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Living With Hypoxia

My life has changed radically this year. When I think back to how much I enjoyed last year, I am incredulous.

Five years ago, I was diagnosed with inflamed lungs. I had been exposed to damp spores. Gradually it grew worse, and I started to have what were, seemingly, asthma attacks. These were few and far between for a while and then became more frequent depending on the weather.

There has been much discussion about my what ails my lungs, but deep down I began to realise that I would never be fixed and that I had begun my journey towards dying. It was a matter of how long.

I also have a neurological disease which is extremely rare. As far as I know, I am the only one in the UK. It has been progressing for some time. Now I need strong medication so that it doesn’t overwhelm me. My left arm is hard to control. There is damage to my spine, ribs, and, therefore, my lungs.

Some of you may have read learning-to-live-as-a-carbon-dioxide-retainer, and now I have hypoxia as a result of that. Hypoxia is lack of oxygen to the brain. It means I am forgetful, but not as you know it. My memory blips every few seconds. I forget the next word I want to type. I forget I have just made some coffee, I forget to eat the treat I made or bought that is in the fridge. I have stepped out of the shower with shampoo in my hair.

I go to the town to get cash, but find I have forgotten my wallet with my debit card

I don’t lose the continuity of my day. I just forget to be in certain places at certain times. I use the reminder function on my phone a great deal, but sometimes forget that it has alerted me. I need to start using the snooze setting. I prefer using my clock function, it seems more user friendly and plays my ring tone until I turn it off. I go to the town to get cash, but find I have forgotten my wallet with my debit card. It’s good it’s not far to go.

I have sometimes prepared myself to leave the house, my inhalers, my wallet, my phone, only to find my phone still beside my laptop when I return. I feel appalled, but if I need an ambulance there are enough people on my routes to call an ambulance for me.

I use the third step of my stairs to put things I need to remember to take upstairs. My cell phone is there a lot as I can easily hear it from most rooms downstairs, but won’t forget to take it up with me. I write upstairs. However, I still leave necessary things behind and sometimes don’t see them for days. I have two inhalers, and never take both upstairs or downstairs.

Some of you have read how the other friday-i-had-to-be-60-miles-away-to-get-a-device-for-my-lungs. It is called a CoughAssist. It’s like a vacuum cleaner. But for lungs. This week, I stopped using the CoughAssist. Using it for ten days made my chest feel as though there was a log in it. I was struggling to breathe. I can only think that phlegm was drawn up but not enough for me to cough and so caused that “log in my chest” feeling.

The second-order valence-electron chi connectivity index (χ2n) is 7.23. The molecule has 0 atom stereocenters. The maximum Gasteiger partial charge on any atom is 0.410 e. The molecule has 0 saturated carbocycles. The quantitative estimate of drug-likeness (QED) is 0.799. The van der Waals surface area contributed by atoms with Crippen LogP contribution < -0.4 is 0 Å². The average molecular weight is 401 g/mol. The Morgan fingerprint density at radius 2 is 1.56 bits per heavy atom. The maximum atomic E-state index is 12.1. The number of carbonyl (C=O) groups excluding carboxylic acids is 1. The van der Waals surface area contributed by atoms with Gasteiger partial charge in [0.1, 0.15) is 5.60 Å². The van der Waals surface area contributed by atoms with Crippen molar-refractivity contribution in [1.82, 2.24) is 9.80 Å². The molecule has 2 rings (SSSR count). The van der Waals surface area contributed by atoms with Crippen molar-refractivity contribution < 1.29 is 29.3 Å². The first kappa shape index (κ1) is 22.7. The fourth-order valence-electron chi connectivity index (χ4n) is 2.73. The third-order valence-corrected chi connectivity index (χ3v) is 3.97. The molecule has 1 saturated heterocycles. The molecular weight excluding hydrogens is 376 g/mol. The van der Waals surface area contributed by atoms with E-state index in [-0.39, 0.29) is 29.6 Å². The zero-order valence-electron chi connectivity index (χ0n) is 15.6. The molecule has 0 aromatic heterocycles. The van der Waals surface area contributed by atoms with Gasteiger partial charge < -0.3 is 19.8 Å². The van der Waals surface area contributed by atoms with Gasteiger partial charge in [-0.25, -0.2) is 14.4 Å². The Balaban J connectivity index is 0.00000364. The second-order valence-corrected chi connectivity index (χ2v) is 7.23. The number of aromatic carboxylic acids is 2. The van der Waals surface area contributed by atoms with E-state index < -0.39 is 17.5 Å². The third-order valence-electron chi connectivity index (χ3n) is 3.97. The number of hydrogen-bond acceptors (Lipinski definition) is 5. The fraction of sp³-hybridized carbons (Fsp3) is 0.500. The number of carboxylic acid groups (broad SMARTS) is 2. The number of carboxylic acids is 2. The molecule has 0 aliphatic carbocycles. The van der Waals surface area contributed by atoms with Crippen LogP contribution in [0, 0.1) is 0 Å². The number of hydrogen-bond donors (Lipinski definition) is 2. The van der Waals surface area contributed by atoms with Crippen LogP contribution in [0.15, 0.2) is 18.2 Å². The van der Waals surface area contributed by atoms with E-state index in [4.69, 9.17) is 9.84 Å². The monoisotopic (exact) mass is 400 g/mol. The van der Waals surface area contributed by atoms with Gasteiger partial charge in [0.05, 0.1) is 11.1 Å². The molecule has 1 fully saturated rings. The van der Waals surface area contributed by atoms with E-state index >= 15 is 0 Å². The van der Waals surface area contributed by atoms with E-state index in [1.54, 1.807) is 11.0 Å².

On the positive side, I find less to make perfect. I get concerned about less

I have decided that I need to be in hospital. Every day I decide to go and then I see a ripe fig, butterflies, or bump into a friend and go to sit in my garden with a cold drink, enjoying the sunshine☀ and nature. Each day I put it off, I feel a bit better which will make it harder to investigate the “log in my chest”. This morning I remembered I left my glass outside after my friend left. No matter, it will still be there. (Since writing this, I tried to go to hospital. Paramedics came but would not take me to the ER as it is hostile to neurological disease. I have emailed my consultant’s P.A.)

On the positive side, I find less to make perfect. I get concerned about less. I am more placid rather than animated. For me this is good as I have always taken on too much. I don’t worry about my appearance as my clothes all mix and match so it is easy to dress and look good. I need to remind my self to brush my hair.

On Monday morning, when I wakened, I had my first experience of impending doomThis is a symptom of hypoxia. I stayed where I was, in bed, until a friend let herself in. We had a lunch date, so we re-arranged. It was not terrible, but a slight oppression. I dare say that I will have worse episodes.

It is not depression. I have suffered very deep depression, but all this is not triggering depression.

As I write, I have had a call back from the respiratory clinic. That person said I could use the CoughAssist less. That is comforting but as she has never met me and is unaware of the damage to my ribs, I am a bit skeptical. Eventually, I will feel the “log” in my chest again. I asked for the young woman who showed me how to use it to phone when she returns to the clinic.

I am still of sound mind. It may seem that I am suffering dementia, but far from it. My intellect is intact, my knowledge and expertise are still there. I have no problem with what I know.My spelling, however, is sometimes adrift.

Thank you for reading this. If you got this far, please highlight a word in this sentence. Then I will know who may give support to me in the future. Comments are welcome too.

Published in The Lark

By Chrisssie Morris Brady

I've read poetry since I was nine and have written creatively since I was fourteen (probably long before that). After writing book reviews and social comment, I decided I wanted to write poetry. I have no formal training, but I surround myself with poets and their writing. I am honing my craft.
I have two published collections which I don't feel good about, but have been published by madswirl.com and other publications. I live on the south coast of England with my daughter. I am seriously ill.

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